This rare species off Lantau Island
Pink Dolphins were first observed in the waters around Hong Kong and the Pearl River Estuary over 300 years ago, but it wasn't until the late 1980's that anyone really started paying attention to them.
It was with the start of the new Chek Lap Kok Airport construction project that the rare Chinese dolphin came in the radar of the Hong Kong public.
The huge land reclamation project affected the area in Northern Lantau Island, one of the major habitats of the dolphins. The public outcry and media attention helped to get the Hong Kong Government and other environmental groups to start funding research projects for this endangered and understudied species.
In 1997, the Pink Dolphin or Chinese White Dolphin became the official mascot of Hong Kong's handover to China during the Sovereignty Changing Ceremonies, beating the Giant Panda.
Pink Dolphin is the common name for the Sousa chinensis also known as the Chinese White Dolphin.
Pink Chinese Dolphins swimming in Hong Kong Bay
Is it pink or is it white? Adults of the species can be either white or pink. Newborns are black and they slowly turn grey. Young ones start developing spots, then later, turn pink or white when adults.
The White Chinese Dolphins found in the waters around Hong Kong are notably of the pinkish variety.
What makes this Rare Dolphin pink?
Unlike flamingos which get their pink/reddish colors from their diets, not enough is known from the Pink Dolphin and whether their color is derived from their nutrition. It is believed that their pink skin is due to the blood vessels which are in the outer layers of the skin, as they regulate their body temperatures and excess heat is flushed out producing the blush color.
Where do you find them?
Around Hong Kong waters they live in the north and southeast of Lantau Island and around the smaller Peng Chau Island.
Although studies are inconclusive, it is believed that the dolphin population in Hong Kong waters is only about 100-140 dolphins and perhaps about 1,000 in the Pearl River Delta.
These waters have to be some of the harshest conditions I can think of for these creatures to exist. The threats to the Pink Dolphins are many including:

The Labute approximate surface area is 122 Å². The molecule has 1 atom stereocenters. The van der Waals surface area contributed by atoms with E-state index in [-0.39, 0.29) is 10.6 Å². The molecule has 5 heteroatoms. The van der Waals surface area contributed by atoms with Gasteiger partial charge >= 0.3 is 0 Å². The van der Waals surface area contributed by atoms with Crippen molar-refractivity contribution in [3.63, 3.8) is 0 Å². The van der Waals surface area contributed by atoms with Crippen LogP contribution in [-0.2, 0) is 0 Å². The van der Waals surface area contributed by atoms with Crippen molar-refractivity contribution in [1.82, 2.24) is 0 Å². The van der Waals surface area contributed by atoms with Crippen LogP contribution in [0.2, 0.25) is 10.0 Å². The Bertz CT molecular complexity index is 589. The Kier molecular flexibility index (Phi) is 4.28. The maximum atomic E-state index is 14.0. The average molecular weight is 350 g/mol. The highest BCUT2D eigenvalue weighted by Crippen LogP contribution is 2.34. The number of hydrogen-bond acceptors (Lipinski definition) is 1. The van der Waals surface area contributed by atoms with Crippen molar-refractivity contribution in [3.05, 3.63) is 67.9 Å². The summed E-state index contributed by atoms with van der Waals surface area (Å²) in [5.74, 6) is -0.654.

- Pollution: the Pearl River Delta carries all sort of toxic and industrial waste from China
- Habitat loss due to further reclamation: more projects are underway that would further damage the dolphins' habitat, including a highway to connect Hong Kong with Macau
- Boat traffic: Amongst the fishing vessels, containers, cruise ships, ferries, barges, tug boats, etc. it is estimated that over 70 vessels come back and forth every hour through these waters.
Although efforts are being made, including a scheduled ban for trawling in Hong Kong waters as of 2012, their population is clearly in danger.
Many groups are actively working to protect the Dolphins, including Hong Kong Dolphinwatch and the Hong Kong Dolphin Conservation Society (HKDCS).
The Hong Kong Pink Dolphin Watch Cruise
There are regularly scheduled dolphin watch cruises year-round, organized by Hong Kong Dolphinwatch on Wednesday, Friday and Sunday.
This is not only a way to enjoy and observe these lovely creatures in the wild, but also to take a little break from the hectic pace of the city and see a bit more from the surrounding areas.
The trip is conducted in a way that minimizes disturbance to the dolphins, and it is at the same time an educational experience as the guides are very knowledgeable about the Chinese dolphins and are more than happy to tell you all about them, their habits, characteristics, habitat and the plight they face.
96% of trips have successful sightings. If there are no sightings on the trip, they offer a free cruise on the next available date. The cruise takes about 3-4 hours plus time for transportation from certain area hotels to Lantau, an additional hour.
Check out this short video clip and watch these delightful creatures in action!:
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